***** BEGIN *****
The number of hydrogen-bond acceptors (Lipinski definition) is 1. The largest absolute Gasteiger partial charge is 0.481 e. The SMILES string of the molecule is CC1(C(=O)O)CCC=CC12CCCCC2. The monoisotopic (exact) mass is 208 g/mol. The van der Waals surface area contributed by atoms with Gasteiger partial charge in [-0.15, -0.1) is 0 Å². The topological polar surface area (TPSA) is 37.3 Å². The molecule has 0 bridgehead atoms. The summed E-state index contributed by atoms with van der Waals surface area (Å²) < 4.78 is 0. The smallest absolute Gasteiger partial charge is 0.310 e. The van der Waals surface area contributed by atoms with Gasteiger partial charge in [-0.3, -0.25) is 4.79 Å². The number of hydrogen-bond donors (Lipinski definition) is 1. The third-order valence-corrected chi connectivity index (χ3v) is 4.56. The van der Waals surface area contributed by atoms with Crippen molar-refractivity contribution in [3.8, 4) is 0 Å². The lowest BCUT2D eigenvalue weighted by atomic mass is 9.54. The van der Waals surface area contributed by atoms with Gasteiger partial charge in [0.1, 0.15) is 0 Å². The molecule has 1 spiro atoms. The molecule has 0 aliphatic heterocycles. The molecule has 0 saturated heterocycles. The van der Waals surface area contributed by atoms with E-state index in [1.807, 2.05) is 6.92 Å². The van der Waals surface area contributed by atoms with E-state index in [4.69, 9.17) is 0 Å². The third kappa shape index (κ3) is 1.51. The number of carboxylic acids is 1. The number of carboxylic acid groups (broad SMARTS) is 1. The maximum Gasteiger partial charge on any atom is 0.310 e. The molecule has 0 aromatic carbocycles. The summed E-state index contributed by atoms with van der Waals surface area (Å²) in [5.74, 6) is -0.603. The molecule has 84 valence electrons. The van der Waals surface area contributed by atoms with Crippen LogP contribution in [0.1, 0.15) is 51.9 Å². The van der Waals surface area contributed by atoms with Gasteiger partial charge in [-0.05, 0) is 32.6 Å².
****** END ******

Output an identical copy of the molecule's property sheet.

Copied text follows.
The number of hydrogen-bond acceptors (Lipinski definition) is 1. The largest absolute Gasteiger partial charge is 0.481 e. The SMILES string of the molecule is CC1(C(=O)O)CCC=CC12CCCCC2. The monoisotopic (exact) mass is 208 g/mol. The van der Waals surface area contributed by atoms with Gasteiger partial charge in [-0.15, -0.1) is 0 Å². The topological polar surface area (TPSA) is 37.3 Å². The molecule has 0 bridgehead atoms. The summed E-state index contributed by atoms with van der Waals surface area (Å²) < 4.78 is 0. The smallest absolute Gasteiger partial charge is 0.310 e. The van der Waals surface area contributed by atoms with Gasteiger partial charge in [-0.3, -0.25) is 4.79 Å². The number of hydrogen-bond donors (Lipinski definition) is 1. The third-order valence-corrected chi connectivity index (χ3v) is 4.56. The van der Waals surface area contributed by atoms with Crippen molar-refractivity contribution in [3.8, 4) is 0 Å². The lowest BCUT2D eigenvalue weighted by atomic mass is 9.54. The van der Waals surface area contributed by atoms with Gasteiger partial charge in [0.1, 0.15) is 0 Å². The molecule has 1 spiro atoms. The molecule has 0 aliphatic heterocycles. The molecule has 0 saturated heterocycles. The van der Waals surface area contributed by atoms with E-state index in [1.807, 2.05) is 6.92 Å². The van der Waals surface area contributed by atoms with E-state index in [4.69, 9.17) is 0 Å². The third kappa shape index (κ3) is 1.51. The number of carboxylic acids is 1. The number of carboxylic acid groups (broad SMARTS) is 1. The maximum Gasteiger partial charge on any atom is 0.310 e. The molecule has 0 aromatic carbocycles. The summed E-state index contributed by atoms with van der Waals surface area (Å²) in [5.74, 6) is -0.603. The molecule has 84 valence electrons. The van der Waals surface area contributed by atoms with Crippen LogP contribution in [0.1, 0.15) is 51.9 Å². The van der Waals surface area contributed by atoms with Gasteiger partial charge in [-0.05, 0) is 32.6 Å².